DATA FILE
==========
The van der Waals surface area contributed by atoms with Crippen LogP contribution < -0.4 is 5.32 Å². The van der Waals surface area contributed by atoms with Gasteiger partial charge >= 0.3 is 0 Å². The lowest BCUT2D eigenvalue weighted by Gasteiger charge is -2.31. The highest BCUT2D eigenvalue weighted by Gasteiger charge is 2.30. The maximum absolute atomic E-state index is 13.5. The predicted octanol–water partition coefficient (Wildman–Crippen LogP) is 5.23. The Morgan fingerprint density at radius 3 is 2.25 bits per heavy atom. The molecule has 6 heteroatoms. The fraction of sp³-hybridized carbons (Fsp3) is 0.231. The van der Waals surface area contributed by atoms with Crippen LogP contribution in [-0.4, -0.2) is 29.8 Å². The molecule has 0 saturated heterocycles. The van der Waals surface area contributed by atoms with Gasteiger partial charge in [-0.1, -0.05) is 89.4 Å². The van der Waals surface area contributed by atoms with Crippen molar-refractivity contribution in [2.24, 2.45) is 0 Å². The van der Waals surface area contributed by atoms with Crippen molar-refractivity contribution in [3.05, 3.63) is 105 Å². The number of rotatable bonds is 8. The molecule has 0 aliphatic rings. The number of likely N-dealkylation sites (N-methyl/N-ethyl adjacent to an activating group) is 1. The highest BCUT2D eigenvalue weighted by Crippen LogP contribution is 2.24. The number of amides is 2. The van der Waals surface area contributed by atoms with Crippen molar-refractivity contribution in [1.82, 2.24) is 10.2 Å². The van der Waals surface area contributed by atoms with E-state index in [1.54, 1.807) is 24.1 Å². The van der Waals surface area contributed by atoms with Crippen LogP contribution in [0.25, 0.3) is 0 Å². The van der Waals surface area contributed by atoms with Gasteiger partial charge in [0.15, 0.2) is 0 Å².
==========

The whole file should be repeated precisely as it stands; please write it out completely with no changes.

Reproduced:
The van der Waals surface area contributed by atoms with Crippen LogP contribution < -0.4 is 5.32 Å². The van der Waals surface area contributed by atoms with Gasteiger partial charge >= 0.3 is 0 Å². The lowest BCUT2D eigenvalue weighted by Gasteiger charge is -2.31. The highest BCUT2D eigenvalue weighted by Gasteiger charge is 2.30. The maximum absolute atomic E-state index is 13.5. The predicted octanol–water partition coefficient (Wildman–Crippen LogP) is 5.23. The Morgan fingerprint density at radius 3 is 2.25 bits per heavy atom. The molecule has 6 heteroatoms. The fraction of sp³-hybridized carbons (Fsp3) is 0.231. The van der Waals surface area contributed by atoms with Crippen LogP contribution in [-0.4, -0.2) is 29.8 Å². The molecule has 0 saturated heterocycles. The van der Waals surface area contributed by atoms with Gasteiger partial charge in [-0.1, -0.05) is 89.4 Å². The van der Waals surface area contributed by atoms with Crippen molar-refractivity contribution in [2.24, 2.45) is 0 Å². The van der Waals surface area contributed by atoms with Crippen molar-refractivity contribution in [3.05, 3.63) is 105 Å². The number of rotatable bonds is 8. The molecule has 0 aliphatic rings. The number of likely N-dealkylation sites (N-methyl/N-ethyl adjacent to an activating group) is 1. The highest BCUT2D eigenvalue weighted by Crippen LogP contribution is 2.24. The number of amides is 2. The van der Waals surface area contributed by atoms with Crippen molar-refractivity contribution in [1.82, 2.24) is 10.2 Å². The van der Waals surface area contributed by atoms with E-state index in [1.54, 1.807) is 24.1 Å². The van der Waals surface area contributed by atoms with Crippen LogP contribution in [0.25, 0.3) is 0 Å². The van der Waals surface area contributed by atoms with Gasteiger partial charge in [0.15, 0.2) is 0 Å².